Letter to Families from Dr. Pierluigi Gambetti

The National Prion Disease Pathology Surveillance Center (www.cjdsurveillance.com)
Supported by the Centers for Disease Control and Prevention (CDC)

Dear Family Members:

Coping with the realities of a possible CJD diagnosis is very difficult. As the director of the National Prion Disease Pathology Surveillance Center (NPDPSC), I want to make you aware of our critical work and some options available to you through our Center.

The NPDPSC is the only surveillance center for prion diseases in the United States. We operate in collaboration with the Centers for Disease Control and Prevention and our mission has been endorsed by the US Congress. Our work includes:

  • processing and evaluating spinal fluid for 14-3-3 and Tau proteins,
  • diagnostic studies of biopsy tissue,
  • coordinating free autopsy service for any suspected CJD case with the purpose of making a precise diagnosis of prion disease,
  • provide tissues and body fluids to CJD research supported by the National Institute of Health in state-of-the-art laboratories.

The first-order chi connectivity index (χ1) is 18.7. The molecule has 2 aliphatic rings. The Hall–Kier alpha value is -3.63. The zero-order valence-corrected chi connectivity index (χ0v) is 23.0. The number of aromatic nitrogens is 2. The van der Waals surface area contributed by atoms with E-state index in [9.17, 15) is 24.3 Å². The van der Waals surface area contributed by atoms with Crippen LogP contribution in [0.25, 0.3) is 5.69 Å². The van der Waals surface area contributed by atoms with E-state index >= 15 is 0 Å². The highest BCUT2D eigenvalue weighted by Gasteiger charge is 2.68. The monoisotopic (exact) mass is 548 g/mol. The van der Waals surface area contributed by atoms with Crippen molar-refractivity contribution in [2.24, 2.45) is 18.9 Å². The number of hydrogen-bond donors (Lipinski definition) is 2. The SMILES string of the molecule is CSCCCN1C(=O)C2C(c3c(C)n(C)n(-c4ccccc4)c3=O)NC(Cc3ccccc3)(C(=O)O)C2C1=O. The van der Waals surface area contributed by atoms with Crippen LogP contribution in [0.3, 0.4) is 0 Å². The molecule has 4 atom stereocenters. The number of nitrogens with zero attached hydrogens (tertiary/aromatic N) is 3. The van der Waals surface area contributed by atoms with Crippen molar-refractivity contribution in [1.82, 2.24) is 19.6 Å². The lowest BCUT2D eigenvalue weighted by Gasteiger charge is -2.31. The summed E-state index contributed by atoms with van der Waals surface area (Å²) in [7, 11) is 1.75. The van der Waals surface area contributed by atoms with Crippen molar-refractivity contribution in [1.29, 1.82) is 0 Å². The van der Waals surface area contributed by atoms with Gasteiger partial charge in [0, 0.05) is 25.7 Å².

An autopsy is important because:

  • it is the only definitive way to positively confirm a CJD diagnosis,
  • it provides the only method to identify the specific type of CJD,
  • for identification of atypical cases and potential sources of infection such as chronic wasting disease,
  • furthers our understanding of CJD (Tissues are used not only for our CJD research but also are made available to other research centers),
  • it helps provide answers needed for families to obtain closure.

If you would like to arrange for an autopsy, the NPDPSC will:

  • make all the necessary arrangements for a pathologist close to your location to perform the autopsy,
  • coordinate all arrangements in regards to the autopsy with the funeral home,
  • pay for all of the services related to the autopsy,
  • provide the results of the autopsy to your loved ones physician, so they can review the results with you,
  • upon request, help facilitate arrangements for a final diagnosis if the autopsy shows your loved one did not have CJD

Pre-arranging the autopsy can alleviate some of the stress family members experience at this time. If you would like to discuss or plan an autopsy, please call our autopsy coordination team at1-216-368-0587. If you have further questions, please call us.

Thank you for helping us to better understand CJD and further our research.


Pierluigi Gambetti, M.D.
Professor and Director
National Prion Disease Pathology Surveillance Center
Case Western Reserve University


Institute of Pathology
Division of Neuropathology
Case Western Reserve University
2085 Adelbert Road
Cleveland, Ohio 44106-4907

Telephone: 216-368-0587
Fax: 216-368-4090
E-Mail: cjdsurv@po.cwru.edu